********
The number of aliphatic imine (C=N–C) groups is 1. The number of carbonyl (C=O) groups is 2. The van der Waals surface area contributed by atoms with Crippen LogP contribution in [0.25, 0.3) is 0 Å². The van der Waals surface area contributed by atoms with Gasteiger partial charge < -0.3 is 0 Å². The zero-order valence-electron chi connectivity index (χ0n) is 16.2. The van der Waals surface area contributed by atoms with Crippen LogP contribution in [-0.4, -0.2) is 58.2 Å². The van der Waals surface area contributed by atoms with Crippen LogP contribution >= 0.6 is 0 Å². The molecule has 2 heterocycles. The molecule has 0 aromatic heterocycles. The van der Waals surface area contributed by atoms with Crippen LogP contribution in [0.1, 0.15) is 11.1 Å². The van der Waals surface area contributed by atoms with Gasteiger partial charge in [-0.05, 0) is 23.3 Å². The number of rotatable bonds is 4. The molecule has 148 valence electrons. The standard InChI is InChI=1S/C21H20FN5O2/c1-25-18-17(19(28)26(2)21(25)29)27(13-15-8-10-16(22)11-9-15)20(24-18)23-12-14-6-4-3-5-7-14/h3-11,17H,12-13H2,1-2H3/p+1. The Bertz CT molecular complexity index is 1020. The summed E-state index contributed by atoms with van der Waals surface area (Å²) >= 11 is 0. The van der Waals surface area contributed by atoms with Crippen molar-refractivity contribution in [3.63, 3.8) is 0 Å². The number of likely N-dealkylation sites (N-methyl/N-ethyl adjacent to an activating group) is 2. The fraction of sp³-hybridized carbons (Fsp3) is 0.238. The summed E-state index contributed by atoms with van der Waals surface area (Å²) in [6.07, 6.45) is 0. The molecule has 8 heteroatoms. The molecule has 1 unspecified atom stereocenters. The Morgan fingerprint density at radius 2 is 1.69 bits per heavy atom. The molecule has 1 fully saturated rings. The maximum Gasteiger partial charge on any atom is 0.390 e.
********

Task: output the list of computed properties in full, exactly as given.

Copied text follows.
The number of aliphatic imine (C=N–C) groups is 1. The number of carbonyl (C=O) groups is 2. The van der Waals surface area contributed by atoms with Crippen LogP contribution in [0.25, 0.3) is 0 Å². The van der Waals surface area contributed by atoms with Gasteiger partial charge < -0.3 is 0 Å². The zero-order valence-electron chi connectivity index (χ0n) is 16.2. The van der Waals surface area contributed by atoms with Crippen LogP contribution in [-0.4, -0.2) is 58.2 Å². The van der Waals surface area contributed by atoms with Crippen LogP contribution >= 0.6 is 0 Å². The molecule has 2 heterocycles. The molecule has 0 aromatic heterocycles. The van der Waals surface area contributed by atoms with Crippen LogP contribution in [0.1, 0.15) is 11.1 Å². The van der Waals surface area contributed by atoms with Gasteiger partial charge in [-0.05, 0) is 23.3 Å². The number of rotatable bonds is 4. The molecule has 148 valence electrons. The standard InChI is InChI=1S/C21H20FN5O2/c1-25-18-17(19(28)26(2)21(25)29)27(13-15-8-10-16(22)11-9-15)20(24-18)23-12-14-6-4-3-5-7-14/h3-11,17H,12-13H2,1-2H3/p+1. The Bertz CT molecular complexity index is 1020. The summed E-state index contributed by atoms with van der Waals surface area (Å²) >= 11 is 0. The van der Waals surface area contributed by atoms with Crippen molar-refractivity contribution in [3.63, 3.8) is 0 Å². The number of likely N-dealkylation sites (N-methyl/N-ethyl adjacent to an activating group) is 2. The fraction of sp³-hybridized carbons (Fsp3) is 0.238. The summed E-state index contributed by atoms with van der Waals surface area (Å²) in [6.07, 6.45) is 0. The molecule has 8 heteroatoms. The molecule has 1 unspecified atom stereocenters. The Morgan fingerprint density at radius 2 is 1.69 bits per heavy atom. The molecule has 1 fully saturated rings. The maximum Gasteiger partial charge on any atom is 0.390 e.